On April 2, 1776, the expedition camped at an arroyo with wholesome water they named the Arroyo of Santa Angela de Fulgino, now the arroyo into Walnut Creek.

The next morning they set off in a North-Westerly direction to what was later called Willow Pass and reached a hill, following the Crespi description of the area. From the top of the hill, they saw the river divided into three branches. They saw they could not get through the marshes.

De Anza’s diarist Pedro Font wrote on April 3, the day after the expedition camped at Walnut Creek that they came across a large herd of deer about “7 spans” high, with antlers two yards across.

They continued to the East-Northeast for two and a half leagues (A “league” was about 2.6 miles.), until they found a Rancheria of about 400 Indians, who greeted them peacefully and “even with trepidation” and gave them gifts of salmon, and the Spanish reciprocated with “the usual presents.”

The expedition continued for another league to another hill, and there Anza saw a confusion of water, tule beds, forest and a vast plain (the Central Valley). To the east of the plain rose the Sierra Nevada, white from the summit down. He saw then that the river he had named Rio de San Francisco was not a river (It was the Delta.) He descended the hill and they camped for the night at an abandoned Rancheria in a grove of oaks at the location of what is now Antioch, and they gave up trying to reach Point Reyes and returned to Monterey.
The first hill de Anza climbed had to be what is today called Lime Ridge, a dedicated open space. Six and a half miles in a North-Northeasterly direction is the top of Willow Pass Road, where it descends to Bay Point. Because the bicycle path stops at Willow Pass Road, a bicyclist has to go along the gravel and weed road shoulder up to what is called the De Anza Trail. The bicycle trail I take, therefore, approximates the route that the De Anza expedition took 230 years ago.

The trail today, starting at Walnut Creek, passes over what was once a river – probably the “arroyo.” (An arroyo is a watercourse in an arid region.) Oaks and California walnuts shade that part of the route. It crosses Bancroft – where historian H. H. Bancroft had his rural home and raised fruit trees around the turn of the twentieth century. The corner of Bancroft and Treat is a shopping mall, and the trail goes behind it and behind the fenced backyards of suburban houses.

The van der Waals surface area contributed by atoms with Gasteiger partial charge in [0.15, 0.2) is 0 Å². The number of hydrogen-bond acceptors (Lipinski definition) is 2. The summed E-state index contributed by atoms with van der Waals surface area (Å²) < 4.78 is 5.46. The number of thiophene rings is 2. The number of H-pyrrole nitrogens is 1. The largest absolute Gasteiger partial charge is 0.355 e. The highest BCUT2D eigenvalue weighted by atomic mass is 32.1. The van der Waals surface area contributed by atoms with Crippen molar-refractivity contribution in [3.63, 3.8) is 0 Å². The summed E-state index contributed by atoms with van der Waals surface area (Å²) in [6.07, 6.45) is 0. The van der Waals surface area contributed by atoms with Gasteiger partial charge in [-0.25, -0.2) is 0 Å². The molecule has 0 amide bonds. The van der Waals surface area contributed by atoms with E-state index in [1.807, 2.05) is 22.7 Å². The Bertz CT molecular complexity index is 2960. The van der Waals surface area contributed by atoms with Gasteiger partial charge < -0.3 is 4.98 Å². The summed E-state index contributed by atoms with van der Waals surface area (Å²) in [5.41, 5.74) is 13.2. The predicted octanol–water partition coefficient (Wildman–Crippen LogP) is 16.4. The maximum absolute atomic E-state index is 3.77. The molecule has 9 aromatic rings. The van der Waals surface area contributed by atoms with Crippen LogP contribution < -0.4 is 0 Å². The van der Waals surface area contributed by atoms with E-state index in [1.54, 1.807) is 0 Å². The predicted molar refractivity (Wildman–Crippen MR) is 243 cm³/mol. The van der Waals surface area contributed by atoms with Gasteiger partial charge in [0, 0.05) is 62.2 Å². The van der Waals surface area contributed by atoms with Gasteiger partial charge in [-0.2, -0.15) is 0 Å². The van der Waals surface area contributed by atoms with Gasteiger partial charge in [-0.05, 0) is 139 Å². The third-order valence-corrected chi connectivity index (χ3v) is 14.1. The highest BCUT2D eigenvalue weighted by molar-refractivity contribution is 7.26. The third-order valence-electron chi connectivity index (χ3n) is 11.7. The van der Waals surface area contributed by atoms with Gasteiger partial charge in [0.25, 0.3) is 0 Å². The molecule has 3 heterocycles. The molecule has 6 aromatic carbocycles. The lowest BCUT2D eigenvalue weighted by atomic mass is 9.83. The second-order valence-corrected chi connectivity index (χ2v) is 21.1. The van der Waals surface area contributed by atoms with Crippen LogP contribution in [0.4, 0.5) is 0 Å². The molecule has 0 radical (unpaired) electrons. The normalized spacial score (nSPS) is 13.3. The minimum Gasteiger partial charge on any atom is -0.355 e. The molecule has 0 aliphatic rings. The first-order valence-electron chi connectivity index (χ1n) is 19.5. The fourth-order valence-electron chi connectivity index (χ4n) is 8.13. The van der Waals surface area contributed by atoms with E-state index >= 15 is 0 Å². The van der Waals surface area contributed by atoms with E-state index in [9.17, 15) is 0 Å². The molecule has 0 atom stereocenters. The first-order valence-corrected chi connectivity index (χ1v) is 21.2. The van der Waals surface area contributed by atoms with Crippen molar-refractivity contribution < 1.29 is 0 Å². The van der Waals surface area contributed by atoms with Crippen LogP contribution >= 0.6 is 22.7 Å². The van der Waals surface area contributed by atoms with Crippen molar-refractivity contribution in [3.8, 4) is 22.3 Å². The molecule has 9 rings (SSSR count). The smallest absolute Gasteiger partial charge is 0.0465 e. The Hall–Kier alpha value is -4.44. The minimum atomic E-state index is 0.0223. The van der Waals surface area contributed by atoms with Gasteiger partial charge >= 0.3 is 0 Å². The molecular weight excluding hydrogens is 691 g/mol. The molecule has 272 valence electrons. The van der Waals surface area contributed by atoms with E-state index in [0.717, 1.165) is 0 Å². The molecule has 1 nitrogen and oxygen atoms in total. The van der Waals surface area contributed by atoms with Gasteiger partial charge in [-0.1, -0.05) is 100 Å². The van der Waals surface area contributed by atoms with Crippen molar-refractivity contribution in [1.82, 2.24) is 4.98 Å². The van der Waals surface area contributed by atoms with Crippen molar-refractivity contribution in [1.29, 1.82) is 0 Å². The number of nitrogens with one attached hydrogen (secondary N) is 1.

In summer at dusk I take the short cut over a little bridge and up a dirt road through part of the Lime Ridge Open Space.

The ridge is above the sound of automobile traffic. All I hear at this place is wind and an owl. Two people walk slowly past me followed by Rin Tin Tin dogs wearing bells on their collars. I hear the bells. The tinkling bells grow distant. The people are gone. The sky deepens.

I am alone with the swoop of hill going upwards. Dry grass grows on the hill, and grass rustles. The brush on the hill moves in the wind.

At the summit of the ridge, another path winds up a neighbor hill to my left. To my right, are other hills and at the end of them Mt. Diablo rises. There are no houses visible, and no telephone and electrical wires can be seen. Coyotes and rattlesnakes and burrowing animals live on the ridge but I haven’t seen them.

This meditative place is what California was like in its dry seasons since the last Ice Age except then there were tremendous herds of elk, deer and antelope and the grizzly bears. Salmon swam in the streams, The Bay Miwok, a shamanistic people settled here about 10,000 years ago, but earlier migrations had walked from the north and passed through it. Metal clanged for the first time in 1772. Horses neighed for the first time in that part of California. The Fages explorers and the de Anza expedition left nothing behind but grass bent under boots and hooves.

For about 10,000 dry seasons, all people saw on this ridge was what I see when I take the short cut. Ten thousand years ago, an early Anatolian people developed agriculture for the first time near the Tigres and Euphrates Rivers. They built the first temple at Gobekli Tepe near modern Urfa, and then the first agricultural city. That’s how long ago ten thousand years is. It was the time re-told in the Bible’s Book of Genesis.

California’s first people heard the inhalation of breath, and then the wind and the doves. Their shamans translated for them nature’s spirits: the spirit I see moving in the long grass and imagine in the bending branches. They heard the wind and the ancestors of the owl I hear. Their minds were quieter than ours.

I bought two oil paintings from Bob Layport. He is an artist who lives in Glendale. The street to his house goes towards the giant San Gabriel Mountains. One of the two paintings is of brush, grass and shadows. A print of this painting accompanies this essay. The print does not show up as well as the original painting, which conveys quiet and profound mystery. Words get in the way, words like “capture” and “conveys.” As soon as I use words, mystery dissipates.

In another direction, I walk in the morning through this suburban neighborhood to Newhall Park, once called Turtle Creek, and there is a creek at the top, and a real estate development on one side of it called Turtle Creek. I cross Treat Boulevard and walk up another incline and I am then on another ridge. Majestic oaks grow on this ridge. This ridge is also high, and from its highest point – a memorial to men and women killed in two of our wars – I can see vast distances as well as I can from Lime Ridge.